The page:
THIS IS A BOOK through which a sadness blows, a haunting aura of what we might but can't achieve as communal beings; of the tension between the creative social sculptor and the awkward human clay; of the ball-and-chain of custom that any cooperative adventure drags uphill. It tells an affecting story, though somewhat buried in the details of the doctoral dissertation that gave it birth. The editors at Oxford should have made Hermann strip it down to the bare wood and clear-lacquer it before going public.
All the same, the saga beguiles. It starts when a Mississippi cotton planter named Joseph Davis is swept up, in the 1820s, in the rhetoric of the English socialist Robert Owen, who insisted that cooperation and encouragement to virtue were far superior techniques to harsh rule and competitive struggle in the molding of model humans. Owen had tried his system on the "operative" in his New Lanark textile mill, and turned them from the drudges who disgraced early capitalism into productive and happy people. Joseph Davis decided to try the notion in the even unlikelier setting of his slave-run plantation at Davis Bend, near Vicksburg.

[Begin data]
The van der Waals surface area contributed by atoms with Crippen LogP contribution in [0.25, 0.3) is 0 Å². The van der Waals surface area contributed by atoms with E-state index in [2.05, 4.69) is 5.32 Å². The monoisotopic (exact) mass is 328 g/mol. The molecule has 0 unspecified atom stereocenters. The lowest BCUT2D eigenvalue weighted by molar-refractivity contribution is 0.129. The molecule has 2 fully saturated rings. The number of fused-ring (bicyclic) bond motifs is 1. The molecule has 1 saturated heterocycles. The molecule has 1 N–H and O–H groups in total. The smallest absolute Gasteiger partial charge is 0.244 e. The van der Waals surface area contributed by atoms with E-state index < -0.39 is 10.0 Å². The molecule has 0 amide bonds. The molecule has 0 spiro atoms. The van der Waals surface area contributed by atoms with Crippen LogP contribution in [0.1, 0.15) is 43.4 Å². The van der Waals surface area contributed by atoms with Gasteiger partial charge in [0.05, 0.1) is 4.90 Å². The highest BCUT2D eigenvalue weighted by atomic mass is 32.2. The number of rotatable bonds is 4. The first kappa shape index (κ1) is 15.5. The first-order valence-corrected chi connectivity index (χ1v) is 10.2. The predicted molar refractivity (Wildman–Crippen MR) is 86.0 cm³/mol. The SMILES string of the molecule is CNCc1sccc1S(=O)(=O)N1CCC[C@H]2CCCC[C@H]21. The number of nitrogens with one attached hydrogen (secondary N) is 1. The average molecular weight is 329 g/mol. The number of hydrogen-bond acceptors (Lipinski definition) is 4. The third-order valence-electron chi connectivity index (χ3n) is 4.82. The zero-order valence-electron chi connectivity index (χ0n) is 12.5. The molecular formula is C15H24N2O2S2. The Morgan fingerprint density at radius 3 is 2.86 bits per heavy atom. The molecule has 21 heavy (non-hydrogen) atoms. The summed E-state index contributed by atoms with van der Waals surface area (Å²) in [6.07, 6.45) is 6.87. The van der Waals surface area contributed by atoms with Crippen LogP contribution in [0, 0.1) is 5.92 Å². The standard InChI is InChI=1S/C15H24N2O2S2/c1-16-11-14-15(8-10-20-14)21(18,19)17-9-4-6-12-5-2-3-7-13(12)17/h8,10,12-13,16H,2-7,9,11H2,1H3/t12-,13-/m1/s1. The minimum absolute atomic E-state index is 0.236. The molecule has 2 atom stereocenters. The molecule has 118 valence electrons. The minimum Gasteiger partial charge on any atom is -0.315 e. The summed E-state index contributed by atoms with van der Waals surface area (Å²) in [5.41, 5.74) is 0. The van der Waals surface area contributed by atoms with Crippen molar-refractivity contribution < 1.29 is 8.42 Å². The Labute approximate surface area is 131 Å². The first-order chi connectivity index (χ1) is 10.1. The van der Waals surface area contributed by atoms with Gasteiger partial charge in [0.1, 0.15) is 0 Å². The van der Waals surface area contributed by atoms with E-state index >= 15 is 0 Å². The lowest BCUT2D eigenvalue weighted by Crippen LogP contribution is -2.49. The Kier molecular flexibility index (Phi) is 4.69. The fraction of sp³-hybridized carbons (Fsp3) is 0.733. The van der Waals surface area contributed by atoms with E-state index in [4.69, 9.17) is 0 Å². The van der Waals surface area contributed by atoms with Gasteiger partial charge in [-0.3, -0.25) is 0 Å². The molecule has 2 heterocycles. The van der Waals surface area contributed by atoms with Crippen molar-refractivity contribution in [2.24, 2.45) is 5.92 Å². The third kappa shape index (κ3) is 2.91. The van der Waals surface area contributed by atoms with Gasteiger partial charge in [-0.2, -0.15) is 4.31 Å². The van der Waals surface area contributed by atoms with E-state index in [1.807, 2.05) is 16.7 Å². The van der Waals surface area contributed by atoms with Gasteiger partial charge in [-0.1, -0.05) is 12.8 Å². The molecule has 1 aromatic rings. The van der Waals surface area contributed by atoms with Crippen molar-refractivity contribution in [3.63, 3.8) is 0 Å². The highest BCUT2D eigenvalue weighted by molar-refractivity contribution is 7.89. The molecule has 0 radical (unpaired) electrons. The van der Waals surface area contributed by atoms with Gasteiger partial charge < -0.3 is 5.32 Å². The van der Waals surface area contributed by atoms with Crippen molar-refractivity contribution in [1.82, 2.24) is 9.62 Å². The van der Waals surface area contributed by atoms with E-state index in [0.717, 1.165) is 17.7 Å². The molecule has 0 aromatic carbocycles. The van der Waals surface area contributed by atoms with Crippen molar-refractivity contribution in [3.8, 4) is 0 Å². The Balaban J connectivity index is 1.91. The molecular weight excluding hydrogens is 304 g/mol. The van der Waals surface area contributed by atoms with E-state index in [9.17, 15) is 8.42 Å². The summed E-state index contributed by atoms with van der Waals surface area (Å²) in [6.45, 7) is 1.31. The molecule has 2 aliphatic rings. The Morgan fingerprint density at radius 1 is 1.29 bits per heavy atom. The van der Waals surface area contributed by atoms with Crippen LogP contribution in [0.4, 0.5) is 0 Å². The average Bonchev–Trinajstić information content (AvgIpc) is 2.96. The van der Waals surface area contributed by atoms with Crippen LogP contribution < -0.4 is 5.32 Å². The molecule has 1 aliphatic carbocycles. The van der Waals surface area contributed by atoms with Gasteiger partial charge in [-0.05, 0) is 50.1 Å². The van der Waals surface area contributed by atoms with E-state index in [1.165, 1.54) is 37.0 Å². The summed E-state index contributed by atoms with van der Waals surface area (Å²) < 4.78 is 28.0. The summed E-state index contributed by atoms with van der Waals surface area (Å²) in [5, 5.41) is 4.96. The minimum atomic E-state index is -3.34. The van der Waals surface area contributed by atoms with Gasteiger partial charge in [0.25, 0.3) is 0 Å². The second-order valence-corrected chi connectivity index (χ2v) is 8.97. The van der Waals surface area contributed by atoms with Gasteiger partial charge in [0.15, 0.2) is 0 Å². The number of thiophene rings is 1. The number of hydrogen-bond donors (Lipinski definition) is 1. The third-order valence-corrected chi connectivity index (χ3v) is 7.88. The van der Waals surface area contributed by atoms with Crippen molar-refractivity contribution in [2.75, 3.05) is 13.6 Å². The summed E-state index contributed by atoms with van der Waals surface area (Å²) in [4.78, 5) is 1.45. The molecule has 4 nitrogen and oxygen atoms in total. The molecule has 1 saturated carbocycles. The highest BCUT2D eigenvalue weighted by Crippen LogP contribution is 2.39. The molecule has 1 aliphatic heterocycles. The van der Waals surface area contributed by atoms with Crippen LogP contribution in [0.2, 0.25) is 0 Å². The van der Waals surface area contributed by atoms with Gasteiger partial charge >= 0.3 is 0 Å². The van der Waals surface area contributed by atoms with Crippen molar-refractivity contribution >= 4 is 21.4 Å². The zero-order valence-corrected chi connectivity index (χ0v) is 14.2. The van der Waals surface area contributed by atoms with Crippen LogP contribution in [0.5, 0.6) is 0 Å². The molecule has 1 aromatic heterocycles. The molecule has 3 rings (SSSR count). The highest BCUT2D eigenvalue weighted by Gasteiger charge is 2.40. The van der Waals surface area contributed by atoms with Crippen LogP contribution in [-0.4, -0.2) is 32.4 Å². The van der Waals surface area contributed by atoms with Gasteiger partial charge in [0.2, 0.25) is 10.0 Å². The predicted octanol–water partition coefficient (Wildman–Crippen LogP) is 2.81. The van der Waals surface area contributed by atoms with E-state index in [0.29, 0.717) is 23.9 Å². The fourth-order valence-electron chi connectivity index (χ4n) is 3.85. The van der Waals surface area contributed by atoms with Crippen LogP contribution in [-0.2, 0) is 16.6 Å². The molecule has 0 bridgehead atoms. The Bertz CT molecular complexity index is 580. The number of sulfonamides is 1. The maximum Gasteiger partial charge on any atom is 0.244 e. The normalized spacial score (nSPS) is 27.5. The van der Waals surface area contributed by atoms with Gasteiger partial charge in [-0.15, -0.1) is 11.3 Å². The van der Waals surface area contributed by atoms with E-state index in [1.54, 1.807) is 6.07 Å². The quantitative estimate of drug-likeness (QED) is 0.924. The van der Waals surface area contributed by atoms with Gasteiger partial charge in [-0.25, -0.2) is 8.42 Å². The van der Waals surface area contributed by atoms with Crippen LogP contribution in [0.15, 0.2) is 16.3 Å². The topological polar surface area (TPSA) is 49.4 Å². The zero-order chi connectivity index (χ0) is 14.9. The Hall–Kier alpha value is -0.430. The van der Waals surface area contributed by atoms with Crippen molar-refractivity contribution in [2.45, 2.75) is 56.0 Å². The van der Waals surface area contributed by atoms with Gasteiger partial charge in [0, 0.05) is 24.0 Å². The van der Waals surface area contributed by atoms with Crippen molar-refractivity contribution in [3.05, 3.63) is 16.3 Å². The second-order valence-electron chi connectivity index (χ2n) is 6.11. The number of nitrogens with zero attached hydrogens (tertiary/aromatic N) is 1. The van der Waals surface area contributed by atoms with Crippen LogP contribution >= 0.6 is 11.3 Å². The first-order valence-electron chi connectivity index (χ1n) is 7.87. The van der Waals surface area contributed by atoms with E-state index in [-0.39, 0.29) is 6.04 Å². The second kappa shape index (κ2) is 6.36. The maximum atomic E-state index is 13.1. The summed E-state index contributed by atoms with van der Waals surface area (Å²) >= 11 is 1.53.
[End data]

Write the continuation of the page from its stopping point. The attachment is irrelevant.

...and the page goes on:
He provided his chattels with doctors and preachers (though not with schoolteachers), encouraged them to learn skills and earn money in off hours, and taught them to settle squabbles and punish wrongdoers on their own, through jury trials (with himself as impartial judge.) The result was a model plantation both in deportment and in production. Of course Davis, like Owen, was a paternalist who genially winked away his own strong leadership as the galvanic element in his utopia. What was more, he remained a slaveowner, whose benign blueprint could be shredded in an instant by his death, not to say his whim. All the same, through the shadow of the shackles, there in the deep South shimmered the ideal of black men and women showing self-improvement through harmony and mutual respect.